Forced labour

Suriname renews commitment to combat forced labour

Suriname has ratified the Protocol of 2014 to the Forced Labour Convention becoming the 33rd ILO Member State to do so.

News | 10 June 2019
On 3 June 2019, the Government of Suriname deposited with the International Labour Office the instrument of ratification of the Protocol of 2014 to the Forced Labour Convention, 1930, thereby becoming the thirty-third country worldwide to ratify the Protocol.

Through the ratification of the Protocol, Suriname marks the ILO’s Centenary by expressing a strong commitment to tackle all forms of forced labour, including trafficking in persons. This ratification is also a crucial step towards the objective of 50 ratifications by the end of 2019.

The Forced Labour Protocol requires governments to adopt new measures designed to prevent all forms of forced labour, including trafficking in persons, to protect victims and guarantee them access to justice and compensation. According to the ILO, a total of 24.9 million people are victims of forced labour around the world and the ILO estimates that this exploitation generates some US$150 billion a year in illicit profits. Victims are exploited in various sectors of the economy, such as agriculture, fishing, domestic work, construction, industry and mining. Forced labour takes different forms, including sexual exploitation, debt bondage and even trafficking in persons and slavery.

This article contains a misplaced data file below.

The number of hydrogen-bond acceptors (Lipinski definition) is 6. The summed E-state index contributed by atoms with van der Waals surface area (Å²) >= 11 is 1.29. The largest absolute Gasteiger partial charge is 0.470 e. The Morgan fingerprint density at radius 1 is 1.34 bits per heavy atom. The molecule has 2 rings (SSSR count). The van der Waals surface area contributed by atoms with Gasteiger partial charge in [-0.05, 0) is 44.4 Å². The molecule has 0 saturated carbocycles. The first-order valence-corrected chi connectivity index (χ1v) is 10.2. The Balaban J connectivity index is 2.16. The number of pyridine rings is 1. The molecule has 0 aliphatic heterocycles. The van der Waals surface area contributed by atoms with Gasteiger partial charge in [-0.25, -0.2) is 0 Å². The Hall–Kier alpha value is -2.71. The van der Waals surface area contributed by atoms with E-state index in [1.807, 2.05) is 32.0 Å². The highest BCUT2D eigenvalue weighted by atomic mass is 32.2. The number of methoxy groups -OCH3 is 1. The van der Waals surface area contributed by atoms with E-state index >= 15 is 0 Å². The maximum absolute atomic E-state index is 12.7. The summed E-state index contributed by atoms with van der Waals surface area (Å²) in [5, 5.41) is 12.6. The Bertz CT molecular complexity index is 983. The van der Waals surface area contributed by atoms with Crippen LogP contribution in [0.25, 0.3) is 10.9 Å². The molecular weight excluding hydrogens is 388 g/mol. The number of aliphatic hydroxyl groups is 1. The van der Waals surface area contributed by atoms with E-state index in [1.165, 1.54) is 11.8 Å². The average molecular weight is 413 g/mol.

At the country level, Suriname has made significant efforts to combat trafficking in persons, by setting up a specialized Anti-Trafficking Unit responsible for investigating cases. This unit has already provided training courses on awareness, identification, and management of trafficking cases for several stakeholders in different regions of the country; it has also trained other specialized police units on the links between trafficking and other crimes. Moreover, the Criminal Code has criminalized trafficking in persons and has prescribed penalties of up to nine years imprisonment.

By ratifying the Protocol, Suriname marks a crucial step towards the achievement of decent work and the delivering of the 2030 UN Sustainable Development Goals, in particular SDG target 8.7.